Menu: Plaisirs with Jean-Paul Fouchécourt
French Institute Alliance Française and Opera Lafayette
Where: FIAF Florence Gould Hall, New York
When November 16, 2016
The phrase “from the sublime to the ridiculous” is one of those idiomatic expressions that you associate with happenstances of all kinds, so to use that choice of words to describe a performance of high art French chanson, cabaret of Yvette Guilbert, and eighteenth-century Comédie lyrique may seem odd. But not when you consider that the performance Menu-Plaisirs co-created by its tenor soloist Jean-Paul Fouchécourt, director Jean Lacornerie, and magician Thierry Collet was conceived not simply as a recital, but rather – as their program notes instruct us – as “a recital as well as a show.” For accurate measure, I must throw in bizarre to describe this music hall experience – so from the sublime to the bizarre to the ridiculous. But this voyage is exactly the case for the Opera Lafayette US production Menu: Plaisirs with Jean-Paul Fouchécourt, a recital-show, which received its world premiere at Théâtre de la Croix-Rousse in Lyon. The two-night New York season co-presented by the French Institute Alliance Française (FI: AF) at the modest Florence Gould Hall, is a vehicle for the multiple talents of Fouchécourt. His skills also include one part magician and one part saxophonist.
So, let us begin with the sublime. Sublime because Fouchécourt is a master of the French chanson. Throughout the evening Fouchécourt dishes a number of quiet vignettes of rapture. He spins seamless legato in well-known chansons such as Martini’s Plaisir d’amour. It is in these stand-alone moments where the jewels of the evening shine. Bizarre – because the evening, by once again it’s own artistic vision seeks to embrace magic, the Belle Époque and a flirtation with Rameau accompanied by Lafaytte’s period instrument ensemble. Throughout the vaudeville-“esque” entertainment, Fouchécourt performs magic tricks midstream in songs. Ridiculous, because this recital/show visions that the songs are delivered by Fouchécourt in the role of “lecturer/illusionist” and “sexologist/musicologist.” So, as you can image, the absurd hovers very close to all the edges of this sixty-minute degustation menu with Fouchécourt. With all these double layered, multiple complexities, Menu: Plaisirs is a bold experiment dressed in retro suit.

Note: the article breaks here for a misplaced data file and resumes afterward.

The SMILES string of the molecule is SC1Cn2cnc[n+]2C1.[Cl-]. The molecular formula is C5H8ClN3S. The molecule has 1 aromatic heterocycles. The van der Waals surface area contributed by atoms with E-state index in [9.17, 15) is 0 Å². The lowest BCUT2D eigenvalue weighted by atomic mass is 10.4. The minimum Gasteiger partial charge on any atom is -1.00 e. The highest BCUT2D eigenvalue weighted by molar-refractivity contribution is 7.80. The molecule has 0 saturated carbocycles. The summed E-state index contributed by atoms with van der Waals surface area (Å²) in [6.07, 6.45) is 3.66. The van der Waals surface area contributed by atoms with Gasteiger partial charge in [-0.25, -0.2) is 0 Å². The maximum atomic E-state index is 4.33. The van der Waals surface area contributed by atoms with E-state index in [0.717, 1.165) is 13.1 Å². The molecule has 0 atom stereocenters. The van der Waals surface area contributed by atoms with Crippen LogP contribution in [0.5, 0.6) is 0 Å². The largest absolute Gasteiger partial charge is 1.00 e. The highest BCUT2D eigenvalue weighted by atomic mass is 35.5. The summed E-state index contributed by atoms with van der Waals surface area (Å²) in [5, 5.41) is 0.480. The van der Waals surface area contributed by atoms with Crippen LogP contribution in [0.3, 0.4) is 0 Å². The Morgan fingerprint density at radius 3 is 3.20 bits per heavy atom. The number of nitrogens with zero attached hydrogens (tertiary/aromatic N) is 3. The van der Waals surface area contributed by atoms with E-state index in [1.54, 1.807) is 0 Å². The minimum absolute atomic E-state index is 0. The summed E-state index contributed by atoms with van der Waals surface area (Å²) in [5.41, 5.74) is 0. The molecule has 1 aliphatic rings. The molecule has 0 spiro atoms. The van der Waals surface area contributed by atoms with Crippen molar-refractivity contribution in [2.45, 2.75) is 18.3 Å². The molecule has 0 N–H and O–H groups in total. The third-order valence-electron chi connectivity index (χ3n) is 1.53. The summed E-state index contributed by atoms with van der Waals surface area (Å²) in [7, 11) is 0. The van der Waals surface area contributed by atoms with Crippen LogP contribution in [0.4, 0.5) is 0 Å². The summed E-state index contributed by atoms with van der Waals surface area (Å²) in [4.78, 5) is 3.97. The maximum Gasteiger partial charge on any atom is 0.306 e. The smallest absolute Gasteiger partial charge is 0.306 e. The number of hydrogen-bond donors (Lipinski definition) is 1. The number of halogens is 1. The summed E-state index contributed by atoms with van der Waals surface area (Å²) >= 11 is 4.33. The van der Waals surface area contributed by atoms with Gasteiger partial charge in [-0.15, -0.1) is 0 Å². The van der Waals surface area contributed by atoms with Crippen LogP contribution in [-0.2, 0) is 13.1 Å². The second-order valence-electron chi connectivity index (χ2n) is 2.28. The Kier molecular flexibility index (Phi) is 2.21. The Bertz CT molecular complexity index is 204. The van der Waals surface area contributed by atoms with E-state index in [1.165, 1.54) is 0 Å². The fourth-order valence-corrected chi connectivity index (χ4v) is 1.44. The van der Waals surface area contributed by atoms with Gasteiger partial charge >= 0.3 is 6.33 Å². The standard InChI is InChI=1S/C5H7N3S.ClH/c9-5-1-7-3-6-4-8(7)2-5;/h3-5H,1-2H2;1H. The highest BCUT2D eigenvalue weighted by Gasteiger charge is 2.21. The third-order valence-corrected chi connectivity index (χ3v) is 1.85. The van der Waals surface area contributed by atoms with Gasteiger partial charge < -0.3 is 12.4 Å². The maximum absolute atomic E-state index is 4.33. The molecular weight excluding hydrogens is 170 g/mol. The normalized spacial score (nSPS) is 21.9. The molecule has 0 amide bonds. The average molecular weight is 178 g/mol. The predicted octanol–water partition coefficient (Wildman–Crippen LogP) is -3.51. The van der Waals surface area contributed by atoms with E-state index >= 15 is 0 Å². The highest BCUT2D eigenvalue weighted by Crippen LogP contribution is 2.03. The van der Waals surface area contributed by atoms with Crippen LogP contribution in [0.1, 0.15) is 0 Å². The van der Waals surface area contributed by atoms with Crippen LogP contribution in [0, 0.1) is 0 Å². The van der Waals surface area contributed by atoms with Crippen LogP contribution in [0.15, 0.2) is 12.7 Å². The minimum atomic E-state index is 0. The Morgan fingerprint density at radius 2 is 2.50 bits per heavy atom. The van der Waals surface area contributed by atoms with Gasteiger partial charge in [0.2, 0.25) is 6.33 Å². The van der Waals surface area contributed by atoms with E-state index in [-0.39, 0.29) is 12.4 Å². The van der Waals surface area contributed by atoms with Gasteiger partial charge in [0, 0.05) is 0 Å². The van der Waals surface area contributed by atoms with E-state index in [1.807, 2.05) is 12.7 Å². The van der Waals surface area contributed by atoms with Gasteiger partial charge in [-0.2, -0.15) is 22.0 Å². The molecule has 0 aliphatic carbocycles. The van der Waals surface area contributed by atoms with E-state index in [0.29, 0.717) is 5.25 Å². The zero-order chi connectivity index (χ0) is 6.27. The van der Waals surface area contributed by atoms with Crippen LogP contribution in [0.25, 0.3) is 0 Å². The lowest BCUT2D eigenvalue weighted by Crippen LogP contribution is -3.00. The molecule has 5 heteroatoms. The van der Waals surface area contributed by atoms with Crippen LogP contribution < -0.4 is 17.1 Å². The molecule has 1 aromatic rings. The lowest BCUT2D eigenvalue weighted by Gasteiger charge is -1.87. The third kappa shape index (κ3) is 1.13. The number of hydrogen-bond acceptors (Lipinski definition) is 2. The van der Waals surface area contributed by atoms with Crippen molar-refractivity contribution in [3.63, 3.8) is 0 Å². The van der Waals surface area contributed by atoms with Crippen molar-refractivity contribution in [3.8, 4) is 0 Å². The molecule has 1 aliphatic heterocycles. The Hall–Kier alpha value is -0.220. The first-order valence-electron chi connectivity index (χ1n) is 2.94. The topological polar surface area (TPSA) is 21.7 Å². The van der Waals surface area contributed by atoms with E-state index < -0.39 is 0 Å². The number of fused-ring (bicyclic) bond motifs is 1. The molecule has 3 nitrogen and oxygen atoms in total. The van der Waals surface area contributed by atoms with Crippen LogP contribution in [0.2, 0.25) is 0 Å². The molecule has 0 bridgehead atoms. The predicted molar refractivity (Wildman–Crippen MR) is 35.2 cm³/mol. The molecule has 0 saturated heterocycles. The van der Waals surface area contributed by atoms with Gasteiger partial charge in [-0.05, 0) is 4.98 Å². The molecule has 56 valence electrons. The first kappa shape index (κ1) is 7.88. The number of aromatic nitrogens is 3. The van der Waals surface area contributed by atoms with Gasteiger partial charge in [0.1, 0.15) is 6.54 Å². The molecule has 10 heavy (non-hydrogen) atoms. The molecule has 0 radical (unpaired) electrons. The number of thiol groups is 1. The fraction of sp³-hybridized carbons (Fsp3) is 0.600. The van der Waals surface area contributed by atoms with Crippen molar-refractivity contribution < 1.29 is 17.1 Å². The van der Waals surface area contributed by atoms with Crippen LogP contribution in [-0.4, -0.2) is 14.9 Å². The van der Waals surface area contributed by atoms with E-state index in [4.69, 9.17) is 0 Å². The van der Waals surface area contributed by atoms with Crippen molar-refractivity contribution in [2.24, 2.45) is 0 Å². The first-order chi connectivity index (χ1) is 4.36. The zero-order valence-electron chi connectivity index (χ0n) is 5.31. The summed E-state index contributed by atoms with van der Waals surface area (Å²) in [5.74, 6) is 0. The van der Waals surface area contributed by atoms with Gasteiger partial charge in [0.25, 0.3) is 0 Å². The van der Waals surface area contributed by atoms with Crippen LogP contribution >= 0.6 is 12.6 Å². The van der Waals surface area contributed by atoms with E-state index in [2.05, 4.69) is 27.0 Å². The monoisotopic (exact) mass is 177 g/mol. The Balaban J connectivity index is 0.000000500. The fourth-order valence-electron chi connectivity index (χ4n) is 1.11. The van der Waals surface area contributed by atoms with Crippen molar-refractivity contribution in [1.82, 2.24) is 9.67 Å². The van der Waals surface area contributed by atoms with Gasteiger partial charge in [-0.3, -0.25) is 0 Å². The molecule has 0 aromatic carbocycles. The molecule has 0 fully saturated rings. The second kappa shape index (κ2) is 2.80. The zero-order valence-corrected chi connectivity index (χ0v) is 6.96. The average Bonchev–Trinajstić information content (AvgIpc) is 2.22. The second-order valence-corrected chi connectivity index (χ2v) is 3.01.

The creator’s search for novelty and experiment extends to the use of surtitles. Surtitles are the curse of designers and aesthetes. However, since their pesky presence in our opera theaters and concert hall remains the unresolved issue of our day any imaginative response to their application is welcome. Sadly on the performance I attended the surtitles were touched by the mysteries of Houdini. Despite their disappearing act, the animated surtitles in the second half provided some delightful picturesque projections, creating a storybook experience with a magic of their own.